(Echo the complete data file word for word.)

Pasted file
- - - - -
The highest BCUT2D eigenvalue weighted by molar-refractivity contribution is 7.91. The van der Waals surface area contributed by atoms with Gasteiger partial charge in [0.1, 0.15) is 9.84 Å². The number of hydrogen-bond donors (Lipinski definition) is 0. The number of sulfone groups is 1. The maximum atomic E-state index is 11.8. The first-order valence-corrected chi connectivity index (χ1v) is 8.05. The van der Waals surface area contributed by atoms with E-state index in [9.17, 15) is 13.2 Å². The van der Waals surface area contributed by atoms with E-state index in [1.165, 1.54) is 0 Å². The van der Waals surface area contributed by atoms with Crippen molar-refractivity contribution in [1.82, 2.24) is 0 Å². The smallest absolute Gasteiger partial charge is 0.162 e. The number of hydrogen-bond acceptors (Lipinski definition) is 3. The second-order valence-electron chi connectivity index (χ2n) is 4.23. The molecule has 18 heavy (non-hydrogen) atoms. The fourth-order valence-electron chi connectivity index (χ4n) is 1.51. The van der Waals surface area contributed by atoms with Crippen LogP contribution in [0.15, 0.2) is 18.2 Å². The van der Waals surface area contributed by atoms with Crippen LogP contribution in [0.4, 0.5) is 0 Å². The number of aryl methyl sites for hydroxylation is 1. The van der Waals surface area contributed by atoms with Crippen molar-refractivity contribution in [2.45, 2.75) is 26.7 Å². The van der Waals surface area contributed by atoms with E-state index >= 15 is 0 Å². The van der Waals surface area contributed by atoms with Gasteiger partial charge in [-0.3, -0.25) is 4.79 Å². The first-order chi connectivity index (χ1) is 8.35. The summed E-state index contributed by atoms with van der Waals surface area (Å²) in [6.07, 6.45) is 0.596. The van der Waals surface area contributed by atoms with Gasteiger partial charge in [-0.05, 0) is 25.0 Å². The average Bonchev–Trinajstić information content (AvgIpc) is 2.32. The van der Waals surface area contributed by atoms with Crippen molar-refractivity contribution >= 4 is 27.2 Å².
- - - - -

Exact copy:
The highest BCUT2D eigenvalue weighted by molar-refractivity contribution is 7.91. The van der Waals surface area contributed by atoms with Gasteiger partial charge in [0.1, 0.15) is 9.84 Å². The number of hydrogen-bond donors (Lipinski definition) is 0. The number of sulfone groups is 1. The maximum atomic E-state index is 11.8. The first-order valence-corrected chi connectivity index (χ1v) is 8.05. The van der Waals surface area contributed by atoms with E-state index in [9.17, 15) is 13.2 Å². The van der Waals surface area contributed by atoms with E-state index in [1.165, 1.54) is 0 Å². The van der Waals surface area contributed by atoms with Crippen molar-refractivity contribution in [1.82, 2.24) is 0 Å². The smallest absolute Gasteiger partial charge is 0.162 e. The number of hydrogen-bond acceptors (Lipinski definition) is 3. The second-order valence-electron chi connectivity index (χ2n) is 4.23. The molecule has 18 heavy (non-hydrogen) atoms. The fourth-order valence-electron chi connectivity index (χ4n) is 1.51. The van der Waals surface area contributed by atoms with Crippen LogP contribution in [0.15, 0.2) is 18.2 Å². The van der Waals surface area contributed by atoms with Crippen LogP contribution in [0.4, 0.5) is 0 Å². The number of aryl methyl sites for hydroxylation is 1. The van der Waals surface area contributed by atoms with Crippen molar-refractivity contribution in [2.45, 2.75) is 26.7 Å². The van der Waals surface area contributed by atoms with E-state index >= 15 is 0 Å². The van der Waals surface area contributed by atoms with Gasteiger partial charge in [-0.3, -0.25) is 4.79 Å². The first-order chi connectivity index (χ1) is 8.35. The summed E-state index contributed by atoms with van der Waals surface area (Å²) in [6.07, 6.45) is 0.596. The van der Waals surface area contributed by atoms with Gasteiger partial charge in [-0.05, 0) is 25.0 Å². The average Bonchev–Trinajstić information content (AvgIpc) is 2.32. The van der Waals surface area contributed by atoms with Crippen molar-refractivity contribution >= 4 is 27.2 Å².